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A Tight Fit: Planets in the Habitable Zone

4 Aug 2020, 14:05 UTC
A Tight Fit: Planets in the Habitable Zone
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How many habitable planets should we expect in the average stellar system? One sounds like a good number to me, even an optimistic one. But it’s a tough question because we don’t exactly know what an ‘average’ stellar system is, there being such a wide range currently being discovered.
There was a time less than a century ago when the idea that there might be three habitable planets — i.e., habitable by humans — in the Solar System was current. Imagine Venus as something like French Polynesia, or maybe what was then the Belgian Congo. Imagine Mars with a thicker atmosphere and ancient seas, Edgar Rice Burroughs territory.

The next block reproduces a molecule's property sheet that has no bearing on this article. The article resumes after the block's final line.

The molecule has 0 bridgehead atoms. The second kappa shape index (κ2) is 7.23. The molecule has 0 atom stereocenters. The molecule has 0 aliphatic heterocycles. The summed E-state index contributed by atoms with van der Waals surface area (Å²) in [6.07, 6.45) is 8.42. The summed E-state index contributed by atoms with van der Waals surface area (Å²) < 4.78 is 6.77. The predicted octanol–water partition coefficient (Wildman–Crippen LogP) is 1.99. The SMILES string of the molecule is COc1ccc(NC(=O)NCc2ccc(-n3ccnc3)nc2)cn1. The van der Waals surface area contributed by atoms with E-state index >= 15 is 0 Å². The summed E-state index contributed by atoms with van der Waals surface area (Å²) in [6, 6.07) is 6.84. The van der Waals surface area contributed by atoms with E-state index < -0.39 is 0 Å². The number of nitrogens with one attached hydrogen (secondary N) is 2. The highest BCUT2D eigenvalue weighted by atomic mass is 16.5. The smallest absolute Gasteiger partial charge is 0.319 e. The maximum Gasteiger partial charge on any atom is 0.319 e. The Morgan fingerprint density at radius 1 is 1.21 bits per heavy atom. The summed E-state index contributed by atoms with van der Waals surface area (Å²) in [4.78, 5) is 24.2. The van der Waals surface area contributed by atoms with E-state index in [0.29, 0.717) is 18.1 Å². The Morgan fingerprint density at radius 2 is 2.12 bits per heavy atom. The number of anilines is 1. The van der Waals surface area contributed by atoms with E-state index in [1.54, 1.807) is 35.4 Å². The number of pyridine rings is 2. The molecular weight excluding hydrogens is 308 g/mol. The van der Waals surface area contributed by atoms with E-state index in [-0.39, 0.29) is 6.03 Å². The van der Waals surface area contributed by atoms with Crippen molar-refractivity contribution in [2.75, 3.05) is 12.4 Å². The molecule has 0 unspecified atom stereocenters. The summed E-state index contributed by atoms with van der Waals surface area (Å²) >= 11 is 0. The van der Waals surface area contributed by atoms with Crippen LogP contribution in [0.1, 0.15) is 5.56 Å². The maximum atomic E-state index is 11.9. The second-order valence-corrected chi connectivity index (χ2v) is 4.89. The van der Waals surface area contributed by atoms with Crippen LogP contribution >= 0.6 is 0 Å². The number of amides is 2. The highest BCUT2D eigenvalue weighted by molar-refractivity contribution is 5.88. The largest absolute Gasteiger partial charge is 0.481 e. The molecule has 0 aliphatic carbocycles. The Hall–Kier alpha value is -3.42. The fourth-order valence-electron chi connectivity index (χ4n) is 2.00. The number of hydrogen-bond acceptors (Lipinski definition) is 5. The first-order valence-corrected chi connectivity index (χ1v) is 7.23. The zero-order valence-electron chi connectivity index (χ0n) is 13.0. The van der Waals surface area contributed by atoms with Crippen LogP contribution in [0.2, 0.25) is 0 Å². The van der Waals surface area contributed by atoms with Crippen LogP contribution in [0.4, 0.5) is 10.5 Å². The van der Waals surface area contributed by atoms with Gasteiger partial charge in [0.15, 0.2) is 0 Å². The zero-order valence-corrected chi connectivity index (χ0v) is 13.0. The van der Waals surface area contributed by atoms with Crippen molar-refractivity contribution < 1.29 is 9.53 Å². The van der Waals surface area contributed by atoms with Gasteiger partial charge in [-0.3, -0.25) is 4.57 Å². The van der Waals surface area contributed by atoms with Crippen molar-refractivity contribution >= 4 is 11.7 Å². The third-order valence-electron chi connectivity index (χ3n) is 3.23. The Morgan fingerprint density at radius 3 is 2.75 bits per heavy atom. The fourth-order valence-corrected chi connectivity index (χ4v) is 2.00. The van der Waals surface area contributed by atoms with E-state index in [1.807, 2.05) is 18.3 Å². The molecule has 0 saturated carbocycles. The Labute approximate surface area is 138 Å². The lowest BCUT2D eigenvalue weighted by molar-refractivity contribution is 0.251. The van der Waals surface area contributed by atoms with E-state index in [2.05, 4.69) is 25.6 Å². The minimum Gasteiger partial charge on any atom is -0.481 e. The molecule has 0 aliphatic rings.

Today we think of multiple habitability here in the Solar System as perhaps including ocean life under the ice of the moons of giant planets, but we’ve ruled out anything a human could walk around on in relative comfort. The question of what makes our Solar System able to support just one planet in the human habitability range bothered Stephen Kane (UC-Riverside) because of examples like the seven planets around TRAPPIST-1, three of which seem to be in that planet’s liquid water habitable zone. Why so many? Why so few around ...

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